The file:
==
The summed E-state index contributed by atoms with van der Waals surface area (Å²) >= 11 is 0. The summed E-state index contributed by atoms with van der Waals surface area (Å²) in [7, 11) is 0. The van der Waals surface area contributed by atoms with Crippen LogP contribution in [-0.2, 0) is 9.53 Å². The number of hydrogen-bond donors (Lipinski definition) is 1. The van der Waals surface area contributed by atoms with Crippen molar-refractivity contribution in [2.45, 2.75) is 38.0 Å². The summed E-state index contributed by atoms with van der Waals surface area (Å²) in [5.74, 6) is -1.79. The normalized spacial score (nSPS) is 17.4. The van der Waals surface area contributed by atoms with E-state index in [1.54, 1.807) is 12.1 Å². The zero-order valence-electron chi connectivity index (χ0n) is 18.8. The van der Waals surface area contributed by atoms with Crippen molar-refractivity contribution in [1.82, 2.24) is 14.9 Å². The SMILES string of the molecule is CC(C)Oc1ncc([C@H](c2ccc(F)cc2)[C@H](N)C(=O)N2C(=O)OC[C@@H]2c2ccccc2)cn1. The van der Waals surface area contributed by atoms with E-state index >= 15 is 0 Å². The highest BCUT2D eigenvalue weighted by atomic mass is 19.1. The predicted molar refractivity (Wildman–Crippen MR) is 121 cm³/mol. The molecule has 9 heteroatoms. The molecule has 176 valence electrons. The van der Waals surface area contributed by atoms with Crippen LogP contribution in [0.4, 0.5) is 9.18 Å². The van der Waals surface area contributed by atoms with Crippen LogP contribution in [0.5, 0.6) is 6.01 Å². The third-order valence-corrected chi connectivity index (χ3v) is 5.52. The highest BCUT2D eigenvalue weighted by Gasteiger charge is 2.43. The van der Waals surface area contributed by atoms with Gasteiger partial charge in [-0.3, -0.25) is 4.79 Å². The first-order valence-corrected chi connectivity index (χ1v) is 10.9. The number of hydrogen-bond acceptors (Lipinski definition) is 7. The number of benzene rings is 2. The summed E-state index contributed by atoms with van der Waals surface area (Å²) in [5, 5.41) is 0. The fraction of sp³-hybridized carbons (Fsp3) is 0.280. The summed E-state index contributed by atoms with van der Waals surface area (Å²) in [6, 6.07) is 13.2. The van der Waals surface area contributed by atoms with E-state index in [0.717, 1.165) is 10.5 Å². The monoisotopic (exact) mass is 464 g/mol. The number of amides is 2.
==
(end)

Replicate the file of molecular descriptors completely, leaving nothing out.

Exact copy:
The summed E-state index contributed by atoms with van der Waals surface area (Å²) >= 11 is 0. The summed E-state index contributed by atoms with van der Waals surface area (Å²) in [7, 11) is 0. The van der Waals surface area contributed by atoms with Crippen LogP contribution in [-0.2, 0) is 9.53 Å². The number of hydrogen-bond donors (Lipinski definition) is 1. The van der Waals surface area contributed by atoms with Crippen molar-refractivity contribution in [2.45, 2.75) is 38.0 Å². The summed E-state index contributed by atoms with van der Waals surface area (Å²) in [5.74, 6) is -1.79. The normalized spacial score (nSPS) is 17.4. The van der Waals surface area contributed by atoms with E-state index in [1.54, 1.807) is 12.1 Å². The zero-order valence-electron chi connectivity index (χ0n) is 18.8. The van der Waals surface area contributed by atoms with Crippen molar-refractivity contribution in [1.82, 2.24) is 14.9 Å². The SMILES string of the molecule is CC(C)Oc1ncc([C@H](c2ccc(F)cc2)[C@H](N)C(=O)N2C(=O)OC[C@@H]2c2ccccc2)cn1. The van der Waals surface area contributed by atoms with E-state index >= 15 is 0 Å². The highest BCUT2D eigenvalue weighted by atomic mass is 19.1. The predicted molar refractivity (Wildman–Crippen MR) is 121 cm³/mol. The molecule has 9 heteroatoms. The molecule has 176 valence electrons. The van der Waals surface area contributed by atoms with Crippen LogP contribution in [0.4, 0.5) is 9.18 Å². The van der Waals surface area contributed by atoms with Crippen LogP contribution in [0.5, 0.6) is 6.01 Å². The third-order valence-corrected chi connectivity index (χ3v) is 5.52. The highest BCUT2D eigenvalue weighted by Gasteiger charge is 2.43. The van der Waals surface area contributed by atoms with Gasteiger partial charge in [-0.3, -0.25) is 4.79 Å². The first-order valence-corrected chi connectivity index (χ1v) is 10.9. The number of hydrogen-bond acceptors (Lipinski definition) is 7. The number of benzene rings is 2. The summed E-state index contributed by atoms with van der Waals surface area (Å²) in [5, 5.41) is 0. The fraction of sp³-hybridized carbons (Fsp3) is 0.280. The summed E-state index contributed by atoms with van der Waals surface area (Å²) in [6, 6.07) is 13.2. The van der Waals surface area contributed by atoms with E-state index in [0.717, 1.165) is 10.5 Å². The monoisotopic (exact) mass is 464 g/mol. The number of amides is 2.